New Life for an Old Floor
How to prepare a wood floor for a new finish.
Synopsis: Everything from determining whether your floor needs refinishing (or can it just be touched up) to picking the best floor finish is covered here. You’ll also learn how to patch a damaged floor board.
Quite honestly, I hate refinishing old floors. It’s ten times the work of finishing a new one, but I can’t charge a premium price. And aside from the potentially hazardous materials involved, I don’t like refinishing because of the hand-scraping — sometimes the whole perimeter — to remove the old finish. The saving grace is seeing my customer’s glee when I transform an old, destroyed floor into one in pristine condition.
Much like finishing a new floor, refinishing an old one involves sanding and applying an appropriate finish. However, before you start, you must determine whether the old floor can in fact be refinished.
Should the floor be refinished?
After establishing what the existing finish is, I look over the floor to see if it really needs to be refinished. If it does, I check whether the floor is solid wood or a veneer. Veneered floors can be sanded once or twice, but you should consult the manufacturer for advice on the wear-layer thickness. (The wear layer is the amount of stock above the tongue.) You can get a peek at the wear layer by removing floor registers, if present; otherwise, remove a threshold or trim piece and drill a hole.
A solid floor should have at least 1⁄8 in. of wear layer, or the flooring may splinter when you sand it. The wear-layer thickness should be measured in a few different spots. Many times, an existing floor will have separations between some of the strips, allowing an easy measuring spot.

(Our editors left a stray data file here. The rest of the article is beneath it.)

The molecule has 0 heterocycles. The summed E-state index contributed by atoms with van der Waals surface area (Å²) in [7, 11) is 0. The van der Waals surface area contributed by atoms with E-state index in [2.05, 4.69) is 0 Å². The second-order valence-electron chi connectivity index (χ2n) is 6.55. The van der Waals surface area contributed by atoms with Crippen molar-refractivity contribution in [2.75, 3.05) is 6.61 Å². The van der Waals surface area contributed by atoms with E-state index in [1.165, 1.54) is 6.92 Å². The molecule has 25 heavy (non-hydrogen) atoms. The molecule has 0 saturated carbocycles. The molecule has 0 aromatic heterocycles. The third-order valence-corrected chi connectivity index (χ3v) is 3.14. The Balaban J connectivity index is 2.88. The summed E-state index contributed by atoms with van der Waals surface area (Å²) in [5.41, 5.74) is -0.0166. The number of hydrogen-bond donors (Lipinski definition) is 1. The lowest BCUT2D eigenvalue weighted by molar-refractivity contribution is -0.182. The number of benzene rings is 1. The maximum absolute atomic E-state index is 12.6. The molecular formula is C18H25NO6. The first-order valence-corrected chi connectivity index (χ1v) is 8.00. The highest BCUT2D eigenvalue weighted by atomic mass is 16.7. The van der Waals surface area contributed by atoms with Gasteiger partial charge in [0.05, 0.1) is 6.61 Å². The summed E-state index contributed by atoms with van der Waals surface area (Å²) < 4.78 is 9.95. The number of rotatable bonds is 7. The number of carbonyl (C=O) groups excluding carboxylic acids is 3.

It may be tempting to strip a thin floor with a chemical stripper, but I caution against it. It is difficult to neutralize the stripper and clean it from the cracks between the flooring strips. Stripper trapped in these cracks most likely will cause problems with the finish.
If the wear layer will support another sanding, I sweep the floor clean, countersink any nails, remove all staples and inspect thoroughly for damaged or loose boards.
The moisture content of a floor can be an issue when it’s time to apply a finish, but unless the floor has been flooded recently or there’s excess moisture in the basement or crawlspace, the moisture content is probably okay. Relative humidity should be between 30% and 50%. For wetter or drier conditions, consult the finish manufacturer.
Before sanding, I protect heating, ventilation and air-conditioning openings. If the systems can’t be shut down, I use protective filters over the ducts. I also protect smoke alarms and carbon-monoxide detectors from dust and seal the doorways with plastic. If possible when sanding, I remove dust from the room with a fan.
Sanding: Grit sequence is crucial to a smooth floor
I use three or four sanders for a refinishing job: a 220v drum sander, an edger, an orbital palm sander and sometimes a right-angle orbital sander. Make sure there’s sufficient power to handle the sanding equipment. A professional 220v sander generally requires no less than a 30-amp breaker; 110v rental units require at least a 20-amp circuit.
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